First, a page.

Drafter Jack

McCloskey’s 3 Hall of Famers taken in the ’80s set him apart

In the NBA of the 1980s, free agency was in its infancy and barely an accessory in the toolbox of a general manager. The draft and trades were the dominant means of fixing a broken team or transforming a contender into a champion. Jack McCloskey’s nickname was Trader Jack, so it can be safely assumed he mined the trade route pretty effectively in building the Pistons from the ragtag 16-win bunch he inherited in 1979 to the team that won two NBA titles – and nearly two more – a decade later.

Trades delivered Bill Laimbeer, Vinnie Johnson, James Edwards, Rick Mahorn and Adrian Dantley – who was subsequently traded for Mark Aguirre – to the Pistons in their formative years, all deals McCloskey engineered.

But what about the draft?

Well, consider this: In the 10 NBA drafts of the ’80s, there were a total of 18 future Hall of Famers drafted. McCloskey picked three of them.

It gets better. Two of the 18 were European players, Arvydas Sabonis and Drazen Petrovic, both elected to the Hall of Fame for reasons that went beyond their NBA accomplishments. Of the other 16, 10 were top-five picks, including Isiah Thomas, the No. 2 pick in 1981. Only two players were drafted below 16th – and both of them were McCloskey’s picks: Joe Dumars, who went 18th in 1985, and Dennis Rodman, the 27th pick in 1986.

Portland was the only other front office that landed three future Hall of Famers in the decade, but that should come with an asterisk. The Trail Blazers took both Sabonis (24th) and Petrovic (60th) in the 1986 draft. Give Portland credit for being a pioneer in scouring Europe for talent, but Sabonis didn’t arrive in the NBA until he was in his 30s and – though still a highly effective player – injuries had taken a deep toll on his mobility, and Petrovic lasted less than two seasons and never played more than 16 minutes a game in Portland before he was traded to New Jersey, where his career took off.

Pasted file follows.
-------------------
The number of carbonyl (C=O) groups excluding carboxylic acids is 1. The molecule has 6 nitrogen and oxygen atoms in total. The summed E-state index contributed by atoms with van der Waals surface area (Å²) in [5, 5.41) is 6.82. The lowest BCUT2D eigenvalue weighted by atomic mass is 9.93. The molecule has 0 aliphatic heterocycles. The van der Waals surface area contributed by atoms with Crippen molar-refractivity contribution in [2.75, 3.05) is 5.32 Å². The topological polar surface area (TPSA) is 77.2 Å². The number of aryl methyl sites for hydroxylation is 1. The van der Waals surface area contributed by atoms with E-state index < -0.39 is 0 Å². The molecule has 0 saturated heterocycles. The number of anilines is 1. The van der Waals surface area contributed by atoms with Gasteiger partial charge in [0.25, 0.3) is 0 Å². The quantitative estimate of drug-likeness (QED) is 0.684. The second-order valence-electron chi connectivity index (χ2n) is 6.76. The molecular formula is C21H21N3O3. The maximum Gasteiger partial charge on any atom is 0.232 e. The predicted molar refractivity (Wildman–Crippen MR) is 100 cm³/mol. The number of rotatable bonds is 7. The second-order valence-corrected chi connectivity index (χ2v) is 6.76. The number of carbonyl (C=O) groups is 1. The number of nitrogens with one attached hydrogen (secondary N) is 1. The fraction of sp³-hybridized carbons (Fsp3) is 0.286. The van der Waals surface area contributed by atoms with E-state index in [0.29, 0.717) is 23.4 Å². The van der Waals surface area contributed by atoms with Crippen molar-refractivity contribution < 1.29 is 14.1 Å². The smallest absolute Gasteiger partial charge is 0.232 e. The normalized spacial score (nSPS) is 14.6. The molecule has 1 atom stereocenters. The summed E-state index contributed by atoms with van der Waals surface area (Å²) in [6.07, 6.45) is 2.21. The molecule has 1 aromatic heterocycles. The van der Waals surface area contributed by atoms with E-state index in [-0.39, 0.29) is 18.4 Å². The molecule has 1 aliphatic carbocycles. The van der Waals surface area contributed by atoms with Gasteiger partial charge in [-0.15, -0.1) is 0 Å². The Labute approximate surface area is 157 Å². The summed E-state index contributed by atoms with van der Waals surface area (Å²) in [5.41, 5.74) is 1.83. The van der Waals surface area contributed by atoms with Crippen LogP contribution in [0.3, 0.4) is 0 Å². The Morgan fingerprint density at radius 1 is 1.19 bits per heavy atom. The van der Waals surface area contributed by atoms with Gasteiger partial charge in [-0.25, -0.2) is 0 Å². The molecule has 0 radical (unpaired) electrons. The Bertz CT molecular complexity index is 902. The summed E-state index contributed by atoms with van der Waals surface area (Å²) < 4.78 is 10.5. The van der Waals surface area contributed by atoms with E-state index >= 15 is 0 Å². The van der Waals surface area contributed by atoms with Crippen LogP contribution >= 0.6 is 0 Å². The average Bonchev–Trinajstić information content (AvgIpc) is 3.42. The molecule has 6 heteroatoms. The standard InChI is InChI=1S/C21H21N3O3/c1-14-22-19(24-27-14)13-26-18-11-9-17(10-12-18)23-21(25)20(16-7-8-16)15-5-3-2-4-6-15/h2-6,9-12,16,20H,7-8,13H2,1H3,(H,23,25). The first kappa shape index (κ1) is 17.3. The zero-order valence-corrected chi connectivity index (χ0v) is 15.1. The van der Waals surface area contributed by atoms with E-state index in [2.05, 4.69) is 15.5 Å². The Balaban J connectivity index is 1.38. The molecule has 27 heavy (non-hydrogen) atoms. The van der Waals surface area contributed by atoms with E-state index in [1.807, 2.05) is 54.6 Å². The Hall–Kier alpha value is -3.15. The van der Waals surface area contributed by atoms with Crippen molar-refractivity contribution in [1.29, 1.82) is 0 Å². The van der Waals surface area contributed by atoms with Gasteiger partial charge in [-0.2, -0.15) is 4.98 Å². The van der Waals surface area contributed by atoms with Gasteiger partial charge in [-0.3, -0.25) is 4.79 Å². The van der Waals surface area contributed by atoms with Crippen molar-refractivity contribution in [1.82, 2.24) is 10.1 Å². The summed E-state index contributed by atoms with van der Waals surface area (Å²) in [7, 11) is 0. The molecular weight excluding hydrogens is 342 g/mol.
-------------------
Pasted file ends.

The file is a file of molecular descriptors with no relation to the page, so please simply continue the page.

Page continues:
(Both Sabonis and Petrovic were Hall of Fame-worthy talents, but neither would have been remotely considered for the Hall without their broader significance in growing the sport globally. Based solely on their NBA careers, neither would have even gotten on the ballot, let alone won induction, though Petrovic would have had a decent chance had he not been killed in a car accident when he was only 29.)

The biggest draft success for Portland in the ’80s was taking Clyde Drexler with the 14th pick in 1983 after his hometown team, Houston, passed on him not only with the No. 1 pick (Ralph Samson) but also with the No. 3 pick (Rodney McCray).

Two front offices picked up two Hall of Famers apiece over the course of the decade, but only Utah’s achievement of drafting John Stockton with the 16th pick in 1984 and Karl Malone with the 13th pick in 1985 approaches McCloskey’s haul. Dave Checketts was Utah’s president at the time, but he’s conceded credit for both picks to Scott Layden, the man Checketts later hired to run the Knicks.

Two different GMs drafted Michael Jordan and Scottie Pippen for Chicago. Rod Thorn drafted Jordan after Houston grabbed Olajuwon and Portland – one more reason to put an asterisk on the Trail Blazers’ draft efforts for the decade – passed on him to draft Sam Bowie.

Jerry Krause took over for Thorn in 1985 and was hands on for the 1986 draft, when McCloskey took John Salley with the 11th pick, two spots after Krause took Brad Sellers, a 7-foot perimeter shooter who would later spend parts of two seasons with the Pistons but was mostly an NBA bust. That was the draft McCloskey hit a grand slam by picking Rodman 27th, which at the time was four picks deep into the second round.

The success Rodman enjoyed as a rookie out of an NAIA school, Southeastern Oklahoma, certainly boosted the NBA draft stock of Pippen, who played at Central Arkansas, another NAIA school at the time.

Bottom line: Nobody played the draft as well as McCloskey during his time with the Pistons.

I spoke with McCloskey at length recently about all three of those draft picks – as well as about the many trades he made to build the Bad Boys – and we’re going to post Trader Jack’s top 10 moves on Pistons.com in the coming days and weeks. Stay tuned.